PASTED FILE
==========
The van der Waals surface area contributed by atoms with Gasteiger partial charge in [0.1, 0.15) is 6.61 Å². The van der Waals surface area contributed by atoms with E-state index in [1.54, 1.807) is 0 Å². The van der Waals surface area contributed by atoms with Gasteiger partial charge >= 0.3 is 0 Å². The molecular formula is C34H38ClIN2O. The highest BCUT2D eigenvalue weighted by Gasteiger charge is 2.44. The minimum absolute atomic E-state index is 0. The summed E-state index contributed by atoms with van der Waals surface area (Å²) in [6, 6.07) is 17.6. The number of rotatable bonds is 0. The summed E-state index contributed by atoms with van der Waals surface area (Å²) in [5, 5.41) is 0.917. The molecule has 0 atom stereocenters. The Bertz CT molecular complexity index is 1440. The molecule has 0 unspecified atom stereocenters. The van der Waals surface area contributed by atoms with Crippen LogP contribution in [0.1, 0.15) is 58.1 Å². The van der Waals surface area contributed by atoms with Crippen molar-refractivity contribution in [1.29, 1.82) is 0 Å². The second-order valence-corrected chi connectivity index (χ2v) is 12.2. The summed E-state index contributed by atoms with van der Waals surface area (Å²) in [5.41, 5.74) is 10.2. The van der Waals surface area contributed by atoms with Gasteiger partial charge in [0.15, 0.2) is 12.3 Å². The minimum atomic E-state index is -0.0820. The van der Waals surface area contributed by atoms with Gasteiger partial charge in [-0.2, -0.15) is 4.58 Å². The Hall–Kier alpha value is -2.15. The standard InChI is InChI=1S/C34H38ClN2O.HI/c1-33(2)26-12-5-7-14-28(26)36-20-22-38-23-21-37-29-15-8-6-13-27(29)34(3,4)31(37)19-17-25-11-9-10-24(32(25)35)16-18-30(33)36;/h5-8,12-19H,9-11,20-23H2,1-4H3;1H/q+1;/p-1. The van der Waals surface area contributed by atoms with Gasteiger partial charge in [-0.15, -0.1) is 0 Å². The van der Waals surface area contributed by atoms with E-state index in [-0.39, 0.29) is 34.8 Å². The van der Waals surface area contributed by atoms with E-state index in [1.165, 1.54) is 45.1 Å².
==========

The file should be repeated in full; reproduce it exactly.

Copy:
The van der Waals surface area contributed by atoms with Gasteiger partial charge in [0.1, 0.15) is 6.61 Å². The van der Waals surface area contributed by atoms with E-state index in [1.54, 1.807) is 0 Å². The van der Waals surface area contributed by atoms with Gasteiger partial charge >= 0.3 is 0 Å². The molecular formula is C34H38ClIN2O. The highest BCUT2D eigenvalue weighted by Gasteiger charge is 2.44. The minimum absolute atomic E-state index is 0. The summed E-state index contributed by atoms with van der Waals surface area (Å²) in [6, 6.07) is 17.6. The number of rotatable bonds is 0. The summed E-state index contributed by atoms with van der Waals surface area (Å²) in [5, 5.41) is 0.917. The molecule has 0 atom stereocenters. The Bertz CT molecular complexity index is 1440. The molecule has 0 unspecified atom stereocenters. The van der Waals surface area contributed by atoms with Crippen LogP contribution in [0.1, 0.15) is 58.1 Å². The van der Waals surface area contributed by atoms with Crippen molar-refractivity contribution in [1.29, 1.82) is 0 Å². The second-order valence-corrected chi connectivity index (χ2v) is 12.2. The summed E-state index contributed by atoms with van der Waals surface area (Å²) in [5.41, 5.74) is 10.2. The van der Waals surface area contributed by atoms with Gasteiger partial charge in [0.15, 0.2) is 12.3 Å². The minimum atomic E-state index is -0.0820. The van der Waals surface area contributed by atoms with Gasteiger partial charge in [-0.2, -0.15) is 4.58 Å². The Hall–Kier alpha value is -2.15. The standard InChI is InChI=1S/C34H38ClN2O.HI/c1-33(2)26-12-5-7-14-28(26)36-20-22-38-23-21-37-29-15-8-6-13-27(29)34(3,4)31(37)19-17-25-11-9-10-24(32(25)35)16-18-30(33)36;/h5-8,12-19H,9-11,20-23H2,1-4H3;1H/q+1;/p-1. The van der Waals surface area contributed by atoms with Gasteiger partial charge in [-0.15, -0.1) is 0 Å². The van der Waals surface area contributed by atoms with E-state index in [-0.39, 0.29) is 34.8 Å². The van der Waals surface area contributed by atoms with E-state index in [1.165, 1.54) is 45.1 Å².